Chaplains of the
36th Infantry Division
Chaplain (Colonel) Herbert E. MacCombie
C Rations, Birthday Cake And G.I. Soap
While we were
working in the cemetery at Vannulo, we saw a cloud of mist sweeping
towards us. Immediately the cry “GAS!” went up. There was much
confusion. Fortunately Master Sergeant Downing O. Smith of the Chemical
Warfare Section was working with us. He immediately got out his kit and
made proper tests. It was not gas. It was simply Italian fog mixed with
the smoke of battle. What a relief!
assistant, Corporal Charles Schwartz was wounded and evacuated to Africa,
I was very short of help. Sergeant Sweigert was in charge of our Rear
Echelon and did not arrive until D + 10. The officers of the 47th W.M.
Co., (Graves Registration) did not arrive until D plus 14. There were
enlisted men of the G.R. present, but they were short of clerical help.
In the emergency
Master Sergeant Smith came to my assistance. In addition to his assigned
duties with the C.W.S. and the liaison section he volunteered to help me.
For eight days he carried on his work in an efficient and cheerful
manner. Later on I was glad to join Major Claude J. Merrill in
recommending him for a Bronze Star Medal which he received.
My birthday is
September 17th. On that day we were very busy in the Vannulo Cemetery.
Some of the men working with me came and told me they were lighting a fire
to heat their rations. They said, “Give us your rations and we will heat
them for you.”
C Rations were
always more appetizing when warm. I gave them my can. Presently they
called out; “Dinner is served”.
I took my mess
kit and went to where they were. There I found not only heated rations,
but also a cake with chocolate frosting and a large candle. It was my
I don’t know how
they succeeded in producing a birthday cake in such circumstances. Where
did they get the ingredients? Where were they able to bake it?
tell me, and I had learned not to ask too many questions. It still
remains as one of the most memorable birthdays of my life. To make such
an effort in such conditions, I thought maybe they had accepted me as a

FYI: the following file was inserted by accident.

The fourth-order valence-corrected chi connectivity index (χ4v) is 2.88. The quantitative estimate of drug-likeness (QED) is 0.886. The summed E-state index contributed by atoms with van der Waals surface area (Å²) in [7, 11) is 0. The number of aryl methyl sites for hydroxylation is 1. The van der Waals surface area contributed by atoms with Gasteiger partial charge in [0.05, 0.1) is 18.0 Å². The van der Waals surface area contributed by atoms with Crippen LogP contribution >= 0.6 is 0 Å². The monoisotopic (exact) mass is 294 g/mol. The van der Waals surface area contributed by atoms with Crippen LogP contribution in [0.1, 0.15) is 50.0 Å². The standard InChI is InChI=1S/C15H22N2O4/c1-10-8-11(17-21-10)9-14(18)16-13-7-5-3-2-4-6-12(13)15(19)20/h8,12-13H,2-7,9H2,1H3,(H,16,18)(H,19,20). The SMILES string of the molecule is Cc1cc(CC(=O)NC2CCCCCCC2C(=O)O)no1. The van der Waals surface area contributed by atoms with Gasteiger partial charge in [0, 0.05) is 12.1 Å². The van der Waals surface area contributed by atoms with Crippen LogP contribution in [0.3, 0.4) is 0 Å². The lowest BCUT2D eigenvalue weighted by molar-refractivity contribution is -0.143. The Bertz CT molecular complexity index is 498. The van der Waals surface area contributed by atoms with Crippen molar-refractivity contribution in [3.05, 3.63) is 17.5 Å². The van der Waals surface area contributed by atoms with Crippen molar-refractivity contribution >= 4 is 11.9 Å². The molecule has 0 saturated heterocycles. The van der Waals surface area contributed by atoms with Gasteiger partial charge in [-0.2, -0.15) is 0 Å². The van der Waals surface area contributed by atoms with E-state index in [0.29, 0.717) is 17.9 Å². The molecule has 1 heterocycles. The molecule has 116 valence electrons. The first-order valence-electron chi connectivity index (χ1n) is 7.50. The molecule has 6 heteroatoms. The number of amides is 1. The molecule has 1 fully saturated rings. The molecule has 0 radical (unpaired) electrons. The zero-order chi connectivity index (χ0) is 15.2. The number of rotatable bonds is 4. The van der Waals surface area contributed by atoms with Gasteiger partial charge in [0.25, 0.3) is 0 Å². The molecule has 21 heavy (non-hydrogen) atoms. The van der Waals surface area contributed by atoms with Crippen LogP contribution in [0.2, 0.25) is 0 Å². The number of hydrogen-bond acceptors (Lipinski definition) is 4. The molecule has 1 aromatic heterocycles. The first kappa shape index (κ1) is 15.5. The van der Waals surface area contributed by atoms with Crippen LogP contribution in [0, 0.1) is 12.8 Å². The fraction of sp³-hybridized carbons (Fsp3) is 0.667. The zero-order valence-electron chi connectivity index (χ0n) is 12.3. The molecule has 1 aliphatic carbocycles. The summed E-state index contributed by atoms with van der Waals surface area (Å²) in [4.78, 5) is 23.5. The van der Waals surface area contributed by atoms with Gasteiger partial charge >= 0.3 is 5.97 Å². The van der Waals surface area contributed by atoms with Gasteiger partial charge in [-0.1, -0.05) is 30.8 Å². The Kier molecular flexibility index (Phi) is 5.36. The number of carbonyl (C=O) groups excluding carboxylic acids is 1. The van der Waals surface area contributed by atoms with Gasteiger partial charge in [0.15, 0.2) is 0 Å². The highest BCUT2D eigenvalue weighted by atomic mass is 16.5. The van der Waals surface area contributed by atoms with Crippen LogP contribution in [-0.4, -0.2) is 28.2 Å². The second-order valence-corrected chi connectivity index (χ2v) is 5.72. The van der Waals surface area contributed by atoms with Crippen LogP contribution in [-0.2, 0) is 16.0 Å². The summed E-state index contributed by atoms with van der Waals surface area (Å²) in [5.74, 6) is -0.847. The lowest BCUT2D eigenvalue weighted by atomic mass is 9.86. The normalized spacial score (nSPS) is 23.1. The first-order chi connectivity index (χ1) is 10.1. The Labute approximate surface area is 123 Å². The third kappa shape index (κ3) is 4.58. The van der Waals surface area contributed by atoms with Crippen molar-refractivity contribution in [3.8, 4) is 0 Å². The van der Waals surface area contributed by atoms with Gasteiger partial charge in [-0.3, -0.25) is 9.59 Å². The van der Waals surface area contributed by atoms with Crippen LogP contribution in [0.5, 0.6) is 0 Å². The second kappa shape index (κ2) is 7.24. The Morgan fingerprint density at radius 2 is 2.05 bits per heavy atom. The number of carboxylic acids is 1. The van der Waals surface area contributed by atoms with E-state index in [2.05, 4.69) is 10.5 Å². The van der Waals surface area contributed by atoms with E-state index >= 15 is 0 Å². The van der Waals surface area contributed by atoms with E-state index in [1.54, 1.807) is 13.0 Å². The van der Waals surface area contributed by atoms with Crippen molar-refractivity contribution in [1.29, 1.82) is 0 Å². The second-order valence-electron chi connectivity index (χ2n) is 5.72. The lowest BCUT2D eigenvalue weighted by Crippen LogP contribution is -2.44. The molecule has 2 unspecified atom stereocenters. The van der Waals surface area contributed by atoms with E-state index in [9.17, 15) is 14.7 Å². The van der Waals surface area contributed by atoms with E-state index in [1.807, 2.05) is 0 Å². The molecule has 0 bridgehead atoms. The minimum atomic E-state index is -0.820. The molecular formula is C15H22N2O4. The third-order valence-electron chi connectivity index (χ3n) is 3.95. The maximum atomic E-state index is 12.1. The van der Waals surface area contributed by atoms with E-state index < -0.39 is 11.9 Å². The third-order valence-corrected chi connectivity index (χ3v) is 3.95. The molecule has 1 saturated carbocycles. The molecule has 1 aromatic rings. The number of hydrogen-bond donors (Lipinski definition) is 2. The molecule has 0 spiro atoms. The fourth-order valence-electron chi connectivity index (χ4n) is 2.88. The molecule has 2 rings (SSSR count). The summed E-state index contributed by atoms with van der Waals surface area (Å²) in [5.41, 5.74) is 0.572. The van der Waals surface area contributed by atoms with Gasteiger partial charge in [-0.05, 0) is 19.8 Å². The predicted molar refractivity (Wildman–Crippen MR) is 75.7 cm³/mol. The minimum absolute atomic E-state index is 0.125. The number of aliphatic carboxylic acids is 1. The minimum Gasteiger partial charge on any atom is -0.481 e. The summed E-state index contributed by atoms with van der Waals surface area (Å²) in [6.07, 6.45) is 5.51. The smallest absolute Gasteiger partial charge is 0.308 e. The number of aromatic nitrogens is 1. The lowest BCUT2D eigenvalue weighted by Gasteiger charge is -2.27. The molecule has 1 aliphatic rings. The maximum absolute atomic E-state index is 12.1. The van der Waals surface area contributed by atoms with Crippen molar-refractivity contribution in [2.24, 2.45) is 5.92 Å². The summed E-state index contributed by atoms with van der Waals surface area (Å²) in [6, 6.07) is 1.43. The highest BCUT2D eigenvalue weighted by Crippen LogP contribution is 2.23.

TEXAN: In heart, if not by birth.
After we closed
the cemetery at Vannulo, we opened a new one near a bend in the road at
Alta Villa. It was a flat piece of farmland. Nearby was a farmhouse that
sheltered about thirty members of the family. They had been caught for
many days between the lines of the Germans and the Americans.
hungry. I had accumulated several cans of Vegetable Hash (my men found
them the least appetizing of the three types of C Rations). I gave them
several cans of the Vegetable Hash. They were delighted.
Then they saw my
Chaplain’s Cross and exclaimed, “Il Prete! Il Prete!”
I answered “Si”.
I did not know
their word for Protestant, so I let it go at that. They saw my ring.
Evidently they thought a man so rich must be a bishop. They all lined up
from the old grandmother to the youngest child (about thirty in all), and
came by and kissed my wedding ring.
offered to wash my clothes. I decided that if THEY thought I was dirty, I
had better get cleaned up.
They had no
soap. I got a piece of GI soap and brought some clothes to them. I
included my altar cloths, which were embroidered with a small cross. When
I came for my laundry, everything was beautifully washed and ironed. My
altar cloths had never before been so beautifully done, not even by the
I offered to pay
them, but they refused money. They asked, if they could have the
remainder of the bar of soap. Of course I let them have it. When I
passed by a few days later every bush was decorated with drying clothes.
Apparently they made good use of the soap.
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by Mary MacCombie Fietsam
Printed by Permission